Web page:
Director Cameron Crowe’s Say Anything would be one of my top five favorite movies, if I were asked to rank the films I’ve seen. What makes it such an astonishing film to me is how realistic the characters act and interact with one another. The scene that always comes to mind for me above all others is one where the two young lovers, played by John Cusack and Ione Skye, still in the first tentative steps of their relationship, briefly touch hands but quickly draw away. There’s an honesty there, and in the way that the film listens to their strange philosophical conversations on the telephone rather than simply showing their relationship progressing via montage, that makes me kind of giddy just thinking about it. Perhaps it’s unfair, given that Say Anything was released more than two decades prior to Crowe’s We Bought a Zoo, to expect the same highs – but certainly nobody could have expected that Crowe would take his latest in the exact opposite direction, piling on as much artifice and false sentimentality as one movie can hold. It’s almost unthinkable that both films come from the same filmmaker.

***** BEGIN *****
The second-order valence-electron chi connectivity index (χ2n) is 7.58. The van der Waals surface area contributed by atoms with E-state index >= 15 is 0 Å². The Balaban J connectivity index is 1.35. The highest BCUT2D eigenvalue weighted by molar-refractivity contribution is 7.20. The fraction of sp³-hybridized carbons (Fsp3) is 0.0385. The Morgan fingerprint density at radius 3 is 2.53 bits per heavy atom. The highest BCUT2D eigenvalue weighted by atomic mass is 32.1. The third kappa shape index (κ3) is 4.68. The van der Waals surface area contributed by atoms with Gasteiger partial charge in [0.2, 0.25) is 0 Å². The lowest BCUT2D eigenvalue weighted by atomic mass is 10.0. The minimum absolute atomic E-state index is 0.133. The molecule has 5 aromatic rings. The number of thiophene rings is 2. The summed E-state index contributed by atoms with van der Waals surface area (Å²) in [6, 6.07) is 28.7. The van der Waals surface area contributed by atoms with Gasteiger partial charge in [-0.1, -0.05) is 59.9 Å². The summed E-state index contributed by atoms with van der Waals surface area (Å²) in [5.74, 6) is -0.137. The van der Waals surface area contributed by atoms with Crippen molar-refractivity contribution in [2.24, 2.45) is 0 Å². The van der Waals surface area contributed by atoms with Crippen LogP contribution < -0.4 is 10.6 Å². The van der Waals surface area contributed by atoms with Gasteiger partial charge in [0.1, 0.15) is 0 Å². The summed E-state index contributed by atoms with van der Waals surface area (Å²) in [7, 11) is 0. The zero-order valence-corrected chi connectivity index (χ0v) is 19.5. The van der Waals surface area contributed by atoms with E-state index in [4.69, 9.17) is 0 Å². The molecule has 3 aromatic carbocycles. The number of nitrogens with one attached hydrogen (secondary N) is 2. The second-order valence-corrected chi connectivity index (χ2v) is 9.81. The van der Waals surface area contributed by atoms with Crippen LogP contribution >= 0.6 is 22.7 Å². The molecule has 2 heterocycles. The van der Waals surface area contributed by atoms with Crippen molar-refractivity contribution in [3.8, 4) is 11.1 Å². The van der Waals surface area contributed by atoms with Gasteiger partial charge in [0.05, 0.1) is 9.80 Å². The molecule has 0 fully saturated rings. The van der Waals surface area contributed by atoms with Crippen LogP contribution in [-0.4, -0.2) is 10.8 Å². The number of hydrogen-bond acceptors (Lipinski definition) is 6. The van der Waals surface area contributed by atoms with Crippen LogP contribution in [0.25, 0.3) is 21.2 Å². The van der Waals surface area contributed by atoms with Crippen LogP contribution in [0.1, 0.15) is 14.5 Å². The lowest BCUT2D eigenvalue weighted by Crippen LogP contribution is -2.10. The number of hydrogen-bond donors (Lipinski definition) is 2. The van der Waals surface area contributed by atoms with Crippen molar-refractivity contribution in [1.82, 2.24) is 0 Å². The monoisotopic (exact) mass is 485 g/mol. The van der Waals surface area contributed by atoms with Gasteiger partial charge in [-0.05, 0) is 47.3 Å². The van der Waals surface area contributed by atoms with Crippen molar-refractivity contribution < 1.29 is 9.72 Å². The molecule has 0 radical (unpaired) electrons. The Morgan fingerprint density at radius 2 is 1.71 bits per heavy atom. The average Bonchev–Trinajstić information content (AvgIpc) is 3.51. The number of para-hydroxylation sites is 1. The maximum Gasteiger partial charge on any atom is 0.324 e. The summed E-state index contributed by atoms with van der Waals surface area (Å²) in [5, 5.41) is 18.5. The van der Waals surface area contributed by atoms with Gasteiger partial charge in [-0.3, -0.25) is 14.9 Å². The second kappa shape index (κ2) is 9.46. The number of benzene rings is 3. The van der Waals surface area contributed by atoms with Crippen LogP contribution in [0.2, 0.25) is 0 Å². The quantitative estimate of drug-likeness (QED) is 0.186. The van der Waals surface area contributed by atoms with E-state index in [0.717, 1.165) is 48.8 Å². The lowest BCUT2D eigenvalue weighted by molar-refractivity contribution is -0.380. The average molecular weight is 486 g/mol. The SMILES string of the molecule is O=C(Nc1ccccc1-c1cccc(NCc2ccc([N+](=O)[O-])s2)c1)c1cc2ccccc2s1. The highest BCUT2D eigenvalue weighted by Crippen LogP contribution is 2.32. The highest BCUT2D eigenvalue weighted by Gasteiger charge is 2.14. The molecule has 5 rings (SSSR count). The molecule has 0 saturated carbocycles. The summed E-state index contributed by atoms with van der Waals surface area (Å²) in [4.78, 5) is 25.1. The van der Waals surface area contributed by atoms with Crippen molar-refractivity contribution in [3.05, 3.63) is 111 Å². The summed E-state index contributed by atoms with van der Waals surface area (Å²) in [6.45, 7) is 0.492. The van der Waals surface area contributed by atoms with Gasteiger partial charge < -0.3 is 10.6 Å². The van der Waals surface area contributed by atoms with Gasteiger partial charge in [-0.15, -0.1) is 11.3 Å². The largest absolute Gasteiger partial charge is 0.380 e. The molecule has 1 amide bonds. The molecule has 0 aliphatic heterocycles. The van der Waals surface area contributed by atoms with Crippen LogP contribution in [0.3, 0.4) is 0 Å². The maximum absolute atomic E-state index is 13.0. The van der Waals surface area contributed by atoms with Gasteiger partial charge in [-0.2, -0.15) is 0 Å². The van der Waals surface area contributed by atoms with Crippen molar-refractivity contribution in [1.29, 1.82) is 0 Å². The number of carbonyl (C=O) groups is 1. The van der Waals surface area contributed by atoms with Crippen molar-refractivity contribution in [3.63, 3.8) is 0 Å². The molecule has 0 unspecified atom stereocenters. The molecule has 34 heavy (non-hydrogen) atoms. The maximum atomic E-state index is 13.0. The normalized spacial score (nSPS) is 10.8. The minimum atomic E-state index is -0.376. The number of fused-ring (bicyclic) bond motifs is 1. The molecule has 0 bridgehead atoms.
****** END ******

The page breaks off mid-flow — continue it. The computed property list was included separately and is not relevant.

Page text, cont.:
The plot concerns Benjamin Mee (Matt Damon), a father of two whose wife passed away of unspecified causes a mere six months ago. Despite the relative recency of Benjamin’s having become a widower, his brother pushes incessantly for him to get back into the dating game. Single women at his children’s school practically throw themselves at him in their none-too-subtle sexual advances. Does nobody in this film have a sense of propriety? In order to avoid these come-ons and the places which trigger memories of his late wife, Benjamin decides to move the family out of the city. In a bit of serendipity, Benjamin settles on a house that – surprise! – comes with a zoo. That is to say that the zoo is in the backyard and the government has stipulated that whosoever purchases the house must manage the menagerie that accompanies it, plus keep the staff employed. The staff is your usual collection of movie misfits – a drunken braggart, a coquettish youth who is the right age to have an uninteresting romance with Benjamin’s teenage son, an almost mute man (played by Patrick Fugit) whose only defining characteristic is the hilarious capuchin which is constantly on his shoulder, an intelligent and headstrong woman (Scarlett Johansson) leading the pack and inevitably falling in love with Benjamin despite their initial incompatability.